Stages 18 t o 23 (tables 2 and 3 )
The figures are ventral and lateral views of all but stage 22,
which shows dorsal instead o€ ventral aspect.
18. Stage begins with development of capacity for mnscular movement, i.e., simple unilateral flexure in response to
mechanical stimulation. This is very suddenly acquired and is
closely correlated with attainment of the external form
figured.
The stages illustrated and defined by age are of course esseiltially a n arbitrary
series of readily identifiable points in the coiitinuous process of development.
Defined in terms of these points, the total developmelit is comprised i n a series
of periods, each extellding from oiic stage until the nest. In practice the points
and the periods are iiot sharply distinguished and it is convenient t o describe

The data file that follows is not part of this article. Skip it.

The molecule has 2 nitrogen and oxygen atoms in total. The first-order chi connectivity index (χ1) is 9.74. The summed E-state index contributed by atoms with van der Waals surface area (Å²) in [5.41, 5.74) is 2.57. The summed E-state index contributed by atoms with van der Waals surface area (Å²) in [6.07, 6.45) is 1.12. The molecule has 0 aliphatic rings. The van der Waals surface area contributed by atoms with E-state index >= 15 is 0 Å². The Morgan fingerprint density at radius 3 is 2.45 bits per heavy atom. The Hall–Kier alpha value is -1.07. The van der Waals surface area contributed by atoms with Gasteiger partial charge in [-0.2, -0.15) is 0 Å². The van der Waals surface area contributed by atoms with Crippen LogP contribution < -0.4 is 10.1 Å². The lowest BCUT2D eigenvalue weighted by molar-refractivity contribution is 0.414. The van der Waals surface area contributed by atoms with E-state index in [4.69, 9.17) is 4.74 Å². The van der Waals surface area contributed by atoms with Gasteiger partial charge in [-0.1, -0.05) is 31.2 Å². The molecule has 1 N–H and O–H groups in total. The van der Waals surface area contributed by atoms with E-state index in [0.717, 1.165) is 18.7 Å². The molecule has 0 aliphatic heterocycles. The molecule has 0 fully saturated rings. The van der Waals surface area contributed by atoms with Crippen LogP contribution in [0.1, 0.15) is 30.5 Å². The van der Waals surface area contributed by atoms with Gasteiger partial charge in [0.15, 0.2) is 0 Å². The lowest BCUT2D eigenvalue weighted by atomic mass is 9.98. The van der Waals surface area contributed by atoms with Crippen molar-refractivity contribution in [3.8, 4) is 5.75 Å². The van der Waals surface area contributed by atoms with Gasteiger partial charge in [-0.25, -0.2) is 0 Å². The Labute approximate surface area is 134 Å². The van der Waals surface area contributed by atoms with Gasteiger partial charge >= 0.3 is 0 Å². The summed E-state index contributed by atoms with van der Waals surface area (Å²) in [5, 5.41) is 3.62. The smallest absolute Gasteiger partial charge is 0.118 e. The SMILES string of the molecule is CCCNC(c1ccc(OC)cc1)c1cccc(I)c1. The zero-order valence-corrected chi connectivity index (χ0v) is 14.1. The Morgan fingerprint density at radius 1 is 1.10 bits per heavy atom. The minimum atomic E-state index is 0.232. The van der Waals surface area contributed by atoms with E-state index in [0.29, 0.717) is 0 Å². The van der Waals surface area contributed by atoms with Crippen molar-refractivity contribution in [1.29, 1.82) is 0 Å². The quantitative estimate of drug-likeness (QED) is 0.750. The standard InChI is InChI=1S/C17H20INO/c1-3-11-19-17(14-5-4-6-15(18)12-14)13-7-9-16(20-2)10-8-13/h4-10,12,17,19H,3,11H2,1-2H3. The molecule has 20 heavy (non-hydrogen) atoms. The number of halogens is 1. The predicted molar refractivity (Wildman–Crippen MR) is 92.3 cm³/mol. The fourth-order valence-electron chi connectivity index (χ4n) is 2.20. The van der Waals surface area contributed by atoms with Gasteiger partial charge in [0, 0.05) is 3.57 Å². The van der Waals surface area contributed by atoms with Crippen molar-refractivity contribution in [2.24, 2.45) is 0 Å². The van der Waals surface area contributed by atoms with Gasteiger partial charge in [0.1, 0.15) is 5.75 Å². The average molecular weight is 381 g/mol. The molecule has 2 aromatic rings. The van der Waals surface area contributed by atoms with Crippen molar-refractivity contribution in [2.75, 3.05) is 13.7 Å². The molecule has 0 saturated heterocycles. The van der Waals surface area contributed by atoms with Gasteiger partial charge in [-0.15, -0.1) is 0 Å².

each period in terms of the stage t h a t initiates it. Thus the development from
onset of the heart beat to the beginning of gill circulation would be the period
of stage 19.
492
A. W. POLLISTER A N D
J. A. N O O R E
19. Time given indicates onset of heart beat which appears
very suddenly and is accordingly a most useful marker for
this stage. (Use of strong reflected light is necessary f o r
identification of this early pulse.) Tail equals one-third the
length of the body.
20. Beginning of circulation of blood corpuscles through a
capillary loop of anterior gill is closely correlated with gill
morphology, and is the best indication of the beginning of
this stage, Shaking will hatch embryos early in this stage;
they hatch spontaneously late in 20. Swimming ability is
acquired in the latter part of this stage. Tail equals one-half
the body length.
TABLE 4
H o u r s f r o m first cleavage required l o reach variozts s l a p s at different teniperatzlrrs